Workers' Compensation Newsletter

OSHA and Ergonomics Regulation

According to the International Ergonomics Association, ergonomics is the study of interactions between humans and physical objects in order to optimize performance and comfort. Specifically, “ergonomists contribute to the design and evaluation of tasks, jobs, products, environments and systems in order to make them compatible with the needs, abilities and limitations of people.”

The purpose of “ergonomics” is to reduce the number of injuries caused by repetitive motion tasks, especially musculoskeletal disorders (MSDs). The Federal Occupational Safety and Health Administration (OSHA) first addressed the subject of ergonomics in 1987. Five years later it began a related rule-making process and on November 4, 2000, OSHA issued its Ergonomics Program Standard (the Program) to address MSDs in the workplace. This Program was subsequently repealed on March 20, 2001 by the Bush administration, due, in part, to its incompatibility with state Workers’ Compensation laws.

Some organizations criticized the plan, noting that it required employers to pay workers who suffer ergonomics-related injuries at least 90 percent of their salary while they recover; whereas most Workers’ Compensation insurance programs paid only 2/3 of their salary. Moreover, the Standard Program proposed a completely different benefit-system for MSDs, containing different requirements from Workers’ Compensation.

Insurance companies and other groups such as the American Dental Association (ADA), and many others, applauded the repeal of the Program, believing that OSHA had failed to identify specific scientific evidence linking specific jobs to specific injuries. In addition, others indicated their lack of approval of the regulation, noting that certain vital aspects had not been addressed.

Comprehensive Plan on Ergonomics

Despite the initial repeal of the proposed regulations, on April 5, 2002, OSHA announced an alternative plan called the Comprehensive Plan on Ergonomics (the Plan) as a way to reducing MSDs in the workplace. Unlike the repealed Ergonomics Program Standard, however, the new guidelines are voluntary. This Plan has four parts: guidelines, enforcement, outreach and assistance, and research.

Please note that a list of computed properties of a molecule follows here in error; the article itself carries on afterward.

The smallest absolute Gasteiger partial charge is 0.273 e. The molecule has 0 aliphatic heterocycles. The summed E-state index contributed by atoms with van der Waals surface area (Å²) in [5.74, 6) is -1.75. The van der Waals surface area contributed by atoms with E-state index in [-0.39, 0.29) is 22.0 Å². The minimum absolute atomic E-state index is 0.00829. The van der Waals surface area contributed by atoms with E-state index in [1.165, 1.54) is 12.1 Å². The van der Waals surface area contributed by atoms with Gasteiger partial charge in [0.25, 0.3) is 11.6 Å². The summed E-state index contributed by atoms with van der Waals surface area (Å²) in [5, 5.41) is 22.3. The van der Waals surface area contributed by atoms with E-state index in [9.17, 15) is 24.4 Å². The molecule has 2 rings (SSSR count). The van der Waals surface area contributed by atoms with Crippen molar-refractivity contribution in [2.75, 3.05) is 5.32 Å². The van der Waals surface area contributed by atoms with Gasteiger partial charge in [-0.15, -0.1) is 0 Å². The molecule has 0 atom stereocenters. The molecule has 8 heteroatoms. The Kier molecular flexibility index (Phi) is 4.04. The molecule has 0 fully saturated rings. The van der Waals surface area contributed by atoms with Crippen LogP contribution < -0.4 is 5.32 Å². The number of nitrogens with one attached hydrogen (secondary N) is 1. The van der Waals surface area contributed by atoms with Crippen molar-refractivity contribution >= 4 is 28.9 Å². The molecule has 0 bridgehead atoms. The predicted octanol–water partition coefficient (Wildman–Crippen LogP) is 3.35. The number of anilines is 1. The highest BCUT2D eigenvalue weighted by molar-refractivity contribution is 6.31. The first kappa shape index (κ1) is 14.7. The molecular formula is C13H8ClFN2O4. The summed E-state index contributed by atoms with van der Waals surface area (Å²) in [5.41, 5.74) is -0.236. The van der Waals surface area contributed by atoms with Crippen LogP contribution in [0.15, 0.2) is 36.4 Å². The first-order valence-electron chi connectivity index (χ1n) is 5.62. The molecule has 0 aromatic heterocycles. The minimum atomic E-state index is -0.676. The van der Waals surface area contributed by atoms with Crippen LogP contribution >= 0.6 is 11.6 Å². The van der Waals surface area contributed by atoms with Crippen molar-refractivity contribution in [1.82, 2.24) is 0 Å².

1. Guidelines: OSHA has set out to create industry-specific guidelines in order to tailor ergonomics regulations appropriately. Such guidelines will be based on “current incidence rates and available information about effective and feasible solutions.”
  2. Enforcement: Although the Plan guidelines are voluntary, OSHA maintains that under the “general duty” clause, OSH may enforce its guidelines where “ergonomic hazards exist and employers are not making good-faith efforts to prevent injuries.” OSHA claims that this authority is derived from two OSH review Commission decisions, Pepperidge Farm and Beverly Enterprises. In connection to its enforcement mission, OSHA has employed ergonomic coordinators in each of its 10 regional offices.
  3. The outreach and assistance components provide, among other things, OSHA-sponsored classes on ergonomics and a program addressing the needs of Hispanic workers. Specifically, OSHA employs cooperative programs to “support ergonomic outreach and assistance programs.” OSHA has formed partnerships with at least 25 organizations with an emphasis on ergonomics. Such employers are subject to OSHA guidelines enforcement. In addition, the OSHA Web site includes numerous other resources with respect to industry-specific assistance. Moreover, OSHA has signed memorandums of understanding with numerous small business organizations allowing OSHA to distribute ergonomics related guidance.
  4. OSHA created the 15-member National Advisory Committee on Ergonomics (NACE) in order to assess the research needs and outreach efforts of OSHA. The committee members were selected from 250 nominees of members of numerous industries. Several meetings took place in 2003 and 2004, with the final meeting to taking place in November 2004.

Criticism of Subsequent Plan

The Comprehensive Plan was initially challenged by legislation introduced by Senator John Breaux (D-LA), (the Breaux-Specter Bill). His proposed legislation would have required the Secretary of Labor to issue a final ergonomics rule within two years of enactment. In addition, the Bill called for an emphasis on preventive measures and demanded increased clarity for employers about when action was necessary in order to be in compliance. The Breaux-Specter Bill would also prohibit OSHA from expanding the application of state Workers’ Compensation laws. The Bill, however, was never passed in the 107th Congress, and apparently, was not subsequently re-introduced.

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